The Salvation Army celebrates volunteers, mission
The Salvation Army is celebrating 130 years of service in Rome this year as well as the organization’s mission of hope, which is spread through its volunteers and workers.
During a dinner and awards ceremony at Berry College’s Krannert Center Monday evening, workers, volunteers and donors gathered together to honor the volunteers, bell ringers and community partners that help the Salvation Army do its work.
“This is just a fraction of those who help us every day,” said Mark Kozera, advisory board chairman. “It’s been many years since we tried to gather everyone together and our mission tonight is threefold. We want to express gratitude to our supporters and volunteers, we want to educate the community about our vast array of services and we want to inspire people by demonstrating what kinds of results we see.”
The group honored the Bell Ringer of the Year for the greatest number of hours served during the Christmas 2016 Kettle campaign, which was Berry College’s athletic department. The Rome-Floyd County Fire Department received the Bell Ringer’s award for most money raised, with more than $11,000 raised in four days.
Michelle Dyer received the Volunteer of the Year award and Berry College received the award for Community Impact Partner of the Year.
Volunteer Kala Bartley told the crowd her time with the Salvation Army has helped her grow spiritually and inspired her to go to college and get a degree in arts education so she can return to the Army to participate in the children’s arts program the Army sponsors.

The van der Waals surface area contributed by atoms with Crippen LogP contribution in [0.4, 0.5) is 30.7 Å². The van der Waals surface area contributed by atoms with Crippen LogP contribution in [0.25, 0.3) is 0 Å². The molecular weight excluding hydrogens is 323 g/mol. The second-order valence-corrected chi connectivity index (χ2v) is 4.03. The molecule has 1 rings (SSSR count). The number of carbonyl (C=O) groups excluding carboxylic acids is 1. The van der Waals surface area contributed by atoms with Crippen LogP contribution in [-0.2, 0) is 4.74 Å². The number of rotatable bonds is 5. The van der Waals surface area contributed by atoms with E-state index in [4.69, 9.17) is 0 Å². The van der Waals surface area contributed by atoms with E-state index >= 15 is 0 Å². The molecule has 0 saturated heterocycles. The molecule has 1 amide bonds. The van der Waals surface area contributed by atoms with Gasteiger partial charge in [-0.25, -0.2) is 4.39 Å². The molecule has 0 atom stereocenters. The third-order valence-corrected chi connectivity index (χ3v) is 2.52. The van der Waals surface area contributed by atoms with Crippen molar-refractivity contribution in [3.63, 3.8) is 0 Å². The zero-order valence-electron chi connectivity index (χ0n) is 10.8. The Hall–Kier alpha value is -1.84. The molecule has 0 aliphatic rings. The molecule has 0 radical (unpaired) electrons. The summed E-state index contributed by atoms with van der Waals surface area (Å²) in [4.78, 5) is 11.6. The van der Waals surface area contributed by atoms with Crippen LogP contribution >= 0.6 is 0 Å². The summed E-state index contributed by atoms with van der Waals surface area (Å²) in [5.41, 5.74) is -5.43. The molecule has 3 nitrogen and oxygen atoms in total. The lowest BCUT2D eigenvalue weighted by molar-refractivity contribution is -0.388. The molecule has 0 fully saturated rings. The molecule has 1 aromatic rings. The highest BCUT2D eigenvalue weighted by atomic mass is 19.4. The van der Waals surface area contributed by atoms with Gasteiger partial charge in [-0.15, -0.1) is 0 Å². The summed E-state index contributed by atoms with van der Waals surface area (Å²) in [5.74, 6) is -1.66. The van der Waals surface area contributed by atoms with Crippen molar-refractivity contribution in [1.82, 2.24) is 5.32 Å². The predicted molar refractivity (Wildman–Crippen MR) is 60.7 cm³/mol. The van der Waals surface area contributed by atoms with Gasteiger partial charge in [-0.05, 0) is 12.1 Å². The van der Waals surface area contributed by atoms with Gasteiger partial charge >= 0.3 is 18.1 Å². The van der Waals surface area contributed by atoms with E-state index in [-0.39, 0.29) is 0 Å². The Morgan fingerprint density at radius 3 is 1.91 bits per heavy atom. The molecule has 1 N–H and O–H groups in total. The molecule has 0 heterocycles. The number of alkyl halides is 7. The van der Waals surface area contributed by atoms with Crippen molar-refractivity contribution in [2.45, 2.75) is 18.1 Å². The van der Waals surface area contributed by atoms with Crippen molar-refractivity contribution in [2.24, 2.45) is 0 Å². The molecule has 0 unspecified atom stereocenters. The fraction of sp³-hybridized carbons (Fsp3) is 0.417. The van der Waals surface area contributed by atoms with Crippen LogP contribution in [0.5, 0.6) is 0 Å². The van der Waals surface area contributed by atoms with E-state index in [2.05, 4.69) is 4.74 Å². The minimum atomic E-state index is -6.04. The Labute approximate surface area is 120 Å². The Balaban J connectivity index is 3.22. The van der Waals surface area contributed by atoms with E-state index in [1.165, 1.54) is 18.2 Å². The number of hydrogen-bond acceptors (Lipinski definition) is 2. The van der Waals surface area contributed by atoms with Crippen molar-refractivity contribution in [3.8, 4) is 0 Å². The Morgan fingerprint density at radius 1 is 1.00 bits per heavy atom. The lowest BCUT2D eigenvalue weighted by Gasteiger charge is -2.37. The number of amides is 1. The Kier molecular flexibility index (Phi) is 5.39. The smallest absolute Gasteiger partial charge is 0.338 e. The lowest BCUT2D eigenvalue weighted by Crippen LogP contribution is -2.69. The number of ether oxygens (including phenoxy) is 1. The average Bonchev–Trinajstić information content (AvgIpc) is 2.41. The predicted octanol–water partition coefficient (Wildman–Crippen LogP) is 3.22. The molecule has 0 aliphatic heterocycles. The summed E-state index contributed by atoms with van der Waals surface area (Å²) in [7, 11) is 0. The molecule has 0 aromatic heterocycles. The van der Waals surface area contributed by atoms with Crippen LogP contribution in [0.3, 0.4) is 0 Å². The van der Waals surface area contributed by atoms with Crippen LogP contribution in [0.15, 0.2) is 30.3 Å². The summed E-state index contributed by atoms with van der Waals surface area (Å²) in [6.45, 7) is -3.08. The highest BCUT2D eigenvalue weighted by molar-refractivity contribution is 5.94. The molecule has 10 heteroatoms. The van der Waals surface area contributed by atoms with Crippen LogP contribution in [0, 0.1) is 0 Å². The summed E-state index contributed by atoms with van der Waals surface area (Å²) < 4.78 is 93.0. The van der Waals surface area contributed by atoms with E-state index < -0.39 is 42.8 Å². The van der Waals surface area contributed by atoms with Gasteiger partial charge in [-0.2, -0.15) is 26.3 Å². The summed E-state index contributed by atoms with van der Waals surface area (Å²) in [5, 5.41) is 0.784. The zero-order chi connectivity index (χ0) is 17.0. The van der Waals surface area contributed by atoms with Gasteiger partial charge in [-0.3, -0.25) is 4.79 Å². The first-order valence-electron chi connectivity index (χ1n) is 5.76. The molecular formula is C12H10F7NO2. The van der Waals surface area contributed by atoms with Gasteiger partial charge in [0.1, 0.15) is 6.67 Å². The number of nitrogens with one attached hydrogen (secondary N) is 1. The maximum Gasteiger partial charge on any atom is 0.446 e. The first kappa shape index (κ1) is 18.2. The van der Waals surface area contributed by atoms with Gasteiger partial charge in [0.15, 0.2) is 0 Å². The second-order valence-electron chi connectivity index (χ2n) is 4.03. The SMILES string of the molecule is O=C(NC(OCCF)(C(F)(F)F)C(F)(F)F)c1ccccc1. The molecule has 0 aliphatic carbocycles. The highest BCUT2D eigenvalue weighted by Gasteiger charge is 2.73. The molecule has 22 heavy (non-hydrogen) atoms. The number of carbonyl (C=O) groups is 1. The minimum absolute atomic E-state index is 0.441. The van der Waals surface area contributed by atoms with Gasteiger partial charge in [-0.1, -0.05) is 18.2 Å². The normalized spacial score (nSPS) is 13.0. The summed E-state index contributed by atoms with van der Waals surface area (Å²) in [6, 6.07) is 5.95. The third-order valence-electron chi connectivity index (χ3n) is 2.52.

David Lively, who works at The Salvation Army as the kitchen manager, spoke about how his time at the Army helped him learn a few things about love.
“I remember Captain Doug McClure (former head of the Rome Salvation Army) told me one day that he loved me,” Lively said. “I didn’t know what to say to that, because when I grew up, you knew you were loved, but no one said it out.”
Lively said after McClure told him that, he attended a Bible study at the Salvation Army and was told about how good Christians loved everyone.
“I’d always wondered about that,” he said. “Why are you expected to love your neighbor, even if they are awful, or love your enemies? Then I was told that God created each of us with hope. That made it make sense. We are all God’s creatures.”
Lively said the next time he saw McClure, he told him he loved him.
“I say it now to everyone,” he said, smiling. “I’m not bashful anymore about it. I love everyone in this room. If not for the Salvation Army and Capt. McClure, I might never have realized that.”
Lt. Col. William Mockabee, the program secretary of The Salvation Army, U.S. Southern Territory, delivered the keynote speech.
“It has been my honor to serve in the Salvation Army for 42 years,” he said. “The Army serves people and invests in their lives. I travel across the 15 southern states I serve and I get to hear young people tell me how they’ve turned their lives around with help from The Salvation Army.”
Mockabee said the biggest challenge and commitment the Salvation Army has now is to stop the “revolving door of poverty.”
“We want to see that intergenerational poverty stop,” he said. “We want families be able to sustain themselves, to stop the cycle.”
Mockabee explained that Gen. William Booth, the founder of The Salvation Army, launched a war, and that is why he needed an army.
“He wanted to start a war against the sin and misery in the human condition and against poverty,” he said. “He said once that he would fight this war until the very end.”